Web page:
15. “But you’re so short!” Oh, please. Sit down and you’ll see how much that matters. Calling your transman “Little Guy” or such terms is also unlikely to win points.
16. “Did it hurt?” in reference to surgery. Duh, of course it hurt. Major surgery does, even when they give you lots of morphine. Don’t be dumb. Better things to concentrate on might be, “You’re very brave to go through such hard experiences to be yourself; most people wouldn’t,” or something like that.
17. “Hey, guys don’t do that!” or “That’s not very masculine behavior.” I am amazed how so many people feel that they’re being “helpful” in pointing out how a transman’s behavior varies form the stereotypical male norm. Believe me, your transman has probably spent more time watching and mirroring male behavior than you, even if you’re male yourself. If he chooses not to do a particular masculine behavior, it may be because he considers it personally oppressive, and why should he do it? Some of us, after being shoved into one tiny little box for the first part of our lives, have no wish to climb into a different tiny little box and close the lid. In fact, after years as a woman, some forms of male behavior seem awfully silly. (I’ll never forget watching a self-professed feminist woman lecturing an FTM on how his gestures weren’t masculine enough.) And if your transman is trying hard to act in a traditionally masculine manner and he slipped for a moment, you’ll just embarrass him.
18. Trying to show him how male you think he is by playfully punching him in the shoulder or trying to give him knuckle noogies is not helpful. Any behaviors you might pull on an obnoxious younger brother should be avoided.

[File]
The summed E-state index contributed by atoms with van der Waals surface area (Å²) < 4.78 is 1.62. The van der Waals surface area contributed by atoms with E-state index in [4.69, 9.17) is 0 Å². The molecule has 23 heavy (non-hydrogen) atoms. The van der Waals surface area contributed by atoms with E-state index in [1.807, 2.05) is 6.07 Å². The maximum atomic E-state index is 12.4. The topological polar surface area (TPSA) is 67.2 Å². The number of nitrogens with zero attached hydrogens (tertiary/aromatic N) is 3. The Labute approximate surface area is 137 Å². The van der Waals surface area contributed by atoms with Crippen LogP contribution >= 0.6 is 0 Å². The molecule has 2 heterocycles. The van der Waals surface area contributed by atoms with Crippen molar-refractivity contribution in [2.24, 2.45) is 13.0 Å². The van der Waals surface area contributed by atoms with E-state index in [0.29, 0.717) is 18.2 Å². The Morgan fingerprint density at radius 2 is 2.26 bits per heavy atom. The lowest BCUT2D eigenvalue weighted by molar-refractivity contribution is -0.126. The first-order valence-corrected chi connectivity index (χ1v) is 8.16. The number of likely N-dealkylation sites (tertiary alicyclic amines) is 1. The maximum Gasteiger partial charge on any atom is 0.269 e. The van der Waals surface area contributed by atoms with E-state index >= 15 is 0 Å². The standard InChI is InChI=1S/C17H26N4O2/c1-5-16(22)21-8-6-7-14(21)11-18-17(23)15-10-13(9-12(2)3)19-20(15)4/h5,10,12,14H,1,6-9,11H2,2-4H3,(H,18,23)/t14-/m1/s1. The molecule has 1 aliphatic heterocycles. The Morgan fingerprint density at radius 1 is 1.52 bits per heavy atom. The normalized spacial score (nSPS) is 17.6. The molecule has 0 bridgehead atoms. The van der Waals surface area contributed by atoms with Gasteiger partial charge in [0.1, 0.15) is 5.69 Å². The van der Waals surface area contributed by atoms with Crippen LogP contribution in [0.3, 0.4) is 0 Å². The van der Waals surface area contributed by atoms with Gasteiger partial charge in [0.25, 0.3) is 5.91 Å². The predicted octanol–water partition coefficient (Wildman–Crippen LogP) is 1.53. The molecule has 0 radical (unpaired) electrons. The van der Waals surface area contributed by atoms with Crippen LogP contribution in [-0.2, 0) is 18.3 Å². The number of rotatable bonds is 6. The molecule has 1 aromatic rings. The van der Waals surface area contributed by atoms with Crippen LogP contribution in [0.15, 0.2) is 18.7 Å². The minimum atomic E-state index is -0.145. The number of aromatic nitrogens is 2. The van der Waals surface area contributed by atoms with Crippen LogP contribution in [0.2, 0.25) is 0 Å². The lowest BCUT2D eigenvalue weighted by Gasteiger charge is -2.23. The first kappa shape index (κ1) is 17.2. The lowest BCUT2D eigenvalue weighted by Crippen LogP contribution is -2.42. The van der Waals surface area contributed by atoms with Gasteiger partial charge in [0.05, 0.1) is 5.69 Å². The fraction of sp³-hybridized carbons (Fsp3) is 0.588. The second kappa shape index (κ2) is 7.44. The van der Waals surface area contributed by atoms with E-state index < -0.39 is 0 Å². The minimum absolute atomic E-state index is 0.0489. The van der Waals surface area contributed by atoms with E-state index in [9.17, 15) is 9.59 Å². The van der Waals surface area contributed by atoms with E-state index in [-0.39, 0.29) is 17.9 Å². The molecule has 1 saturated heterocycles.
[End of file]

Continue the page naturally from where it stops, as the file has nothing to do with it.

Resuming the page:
19. “When people use jargon, I think they’re not being sincere,” in response to him using words common in the trans community, such as transman, FTM, tranny, transgender, packie, diclit, etc. Let’s face it, the words needed to describe FTM sexuality do not exist in most people’s vocabulary. If you’re going to date him, you need to learn the language. Don’t be afraid to ask, “And what does that mean to you?” but don’t put him down for using terms you don’t know yet.
20. “Hand her the…oops, I’m sorry! No, really, I think of you as a guy, it’s just that it’s hard to remember….” Pronoun mishaps are the single biggest problem in dealing with transfolk. It makes us wince, and we generally consider all slips to be Freudian. Do try your damndest to get it right, even if that means chanting a little mantra under your breath of “Jonathan-he, Jonathan-he, Jonathan-he likes to rollerblade, Jonathan-he likes garlic,” etc. If you do slip, don’t go into a string of profuse apologies. Something simple like, “Damn, I screwed up. I’ll do better next time,” will do, especially in public where there’s no need to call more attention to the slip. If you’re dealing with a pre-transitioned FTM and it’s really hard for you to remember it, avoid pronouns altogether and just go with names, as in, “Hand it to Chris.”